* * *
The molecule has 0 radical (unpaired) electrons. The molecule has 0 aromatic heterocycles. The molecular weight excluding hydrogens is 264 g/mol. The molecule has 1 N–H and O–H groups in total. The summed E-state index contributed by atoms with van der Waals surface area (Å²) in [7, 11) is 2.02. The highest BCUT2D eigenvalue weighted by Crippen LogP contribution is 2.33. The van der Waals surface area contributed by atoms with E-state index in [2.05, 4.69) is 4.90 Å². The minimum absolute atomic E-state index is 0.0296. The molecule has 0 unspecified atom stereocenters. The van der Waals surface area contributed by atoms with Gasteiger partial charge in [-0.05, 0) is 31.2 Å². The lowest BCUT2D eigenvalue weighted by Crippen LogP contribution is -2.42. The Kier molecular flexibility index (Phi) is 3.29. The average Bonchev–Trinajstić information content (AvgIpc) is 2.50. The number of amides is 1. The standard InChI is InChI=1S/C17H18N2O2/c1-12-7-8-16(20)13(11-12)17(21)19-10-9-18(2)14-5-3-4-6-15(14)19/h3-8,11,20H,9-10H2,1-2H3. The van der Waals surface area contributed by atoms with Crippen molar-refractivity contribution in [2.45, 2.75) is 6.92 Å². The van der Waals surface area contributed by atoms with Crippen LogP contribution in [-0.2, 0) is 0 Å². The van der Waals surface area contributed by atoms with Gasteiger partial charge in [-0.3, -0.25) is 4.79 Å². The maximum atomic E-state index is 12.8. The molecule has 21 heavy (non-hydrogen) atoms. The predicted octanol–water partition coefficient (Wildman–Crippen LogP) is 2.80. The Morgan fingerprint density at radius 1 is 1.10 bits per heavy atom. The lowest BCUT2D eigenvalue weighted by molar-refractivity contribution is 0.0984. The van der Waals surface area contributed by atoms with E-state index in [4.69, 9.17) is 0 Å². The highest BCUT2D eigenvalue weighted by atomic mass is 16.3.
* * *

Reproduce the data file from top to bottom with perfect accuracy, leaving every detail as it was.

The molecule has 0 radical (unpaired) electrons. The molecule has 0 aromatic heterocycles. The molecular weight excluding hydrogens is 264 g/mol. The molecule has 1 N–H and O–H groups in total. The summed E-state index contributed by atoms with van der Waals surface area (Å²) in [7, 11) is 2.02. The highest BCUT2D eigenvalue weighted by Crippen LogP contribution is 2.33. The van der Waals surface area contributed by atoms with E-state index in [2.05, 4.69) is 4.90 Å². The minimum absolute atomic E-state index is 0.0296. The molecule has 0 unspecified atom stereocenters. The van der Waals surface area contributed by atoms with Gasteiger partial charge in [-0.05, 0) is 31.2 Å². The lowest BCUT2D eigenvalue weighted by Crippen LogP contribution is -2.42. The Kier molecular flexibility index (Phi) is 3.29. The average Bonchev–Trinajstić information content (AvgIpc) is 2.50. The number of amides is 1. The standard InChI is InChI=1S/C17H18N2O2/c1-12-7-8-16(20)13(11-12)17(21)19-10-9-18(2)14-5-3-4-6-15(14)19/h3-8,11,20H,9-10H2,1-2H3. The van der Waals surface area contributed by atoms with Crippen molar-refractivity contribution in [2.45, 2.75) is 6.92 Å². The van der Waals surface area contributed by atoms with Crippen LogP contribution in [-0.2, 0) is 0 Å². The van der Waals surface area contributed by atoms with Gasteiger partial charge in [-0.3, -0.25) is 4.79 Å². The maximum atomic E-state index is 12.8. The molecule has 21 heavy (non-hydrogen) atoms. The predicted octanol–water partition coefficient (Wildman–Crippen LogP) is 2.80. The Morgan fingerprint density at radius 1 is 1.10 bits per heavy atom. The lowest BCUT2D eigenvalue weighted by molar-refractivity contribution is 0.0984. The van der Waals surface area contributed by atoms with E-state index in [4.69, 9.17) is 0 Å². The highest BCUT2D eigenvalue weighted by atomic mass is 16.3.